Wearable graphene advance

12 Feb 2016

Experts have demonstrated that graphene devices can be directly printed into clothing and onto skin.

Academics at the UK’s University of Manchester demonstrated the breakthrough using cheap, flexible, wireless communication devices made from the 2D material, such as mobile phones and healthcare monitors.

The researchers show how graphene could be crucial to wearable electronic applications because it is highly-conductive and ultra-flexible. The breakthrough could pave the way for smart, battery-free healthcare and fitness monitoring, phones, internet-ready devices and chargers that are incorporated into clothing and ‘smart skin’ applications.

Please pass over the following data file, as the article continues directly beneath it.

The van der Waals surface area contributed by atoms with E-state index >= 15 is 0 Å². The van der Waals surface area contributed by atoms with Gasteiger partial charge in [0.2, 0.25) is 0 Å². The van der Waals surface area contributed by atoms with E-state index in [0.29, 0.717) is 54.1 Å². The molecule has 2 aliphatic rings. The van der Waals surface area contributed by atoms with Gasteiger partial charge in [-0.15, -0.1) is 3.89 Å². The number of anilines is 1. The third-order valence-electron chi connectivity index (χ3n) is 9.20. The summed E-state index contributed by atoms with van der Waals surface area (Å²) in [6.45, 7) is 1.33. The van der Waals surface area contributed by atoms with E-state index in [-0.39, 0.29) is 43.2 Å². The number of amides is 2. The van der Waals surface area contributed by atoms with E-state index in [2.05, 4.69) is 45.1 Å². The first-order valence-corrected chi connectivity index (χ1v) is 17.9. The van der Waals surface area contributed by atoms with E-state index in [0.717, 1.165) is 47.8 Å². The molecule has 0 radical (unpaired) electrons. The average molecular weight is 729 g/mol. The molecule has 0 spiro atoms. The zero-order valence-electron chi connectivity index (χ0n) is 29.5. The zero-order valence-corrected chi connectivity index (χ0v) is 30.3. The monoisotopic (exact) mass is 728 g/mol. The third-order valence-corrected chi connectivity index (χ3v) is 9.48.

Applications in the human body see printed graphene sensors integrated with other 2D materials and stuck onto a patient’s skin to monitor temperature, strain and moisture levels.

Commenting, co-author Sir Kostya Novoselov, who with his colleague Sir Andre Geim first isolated graphene at the University in 2004, said: “Research into graphene has thrown up significant potential applications, but to see evidence that cheap, scalable wearable communication devices are on the horizon is excellent news for graphene commercial applications.”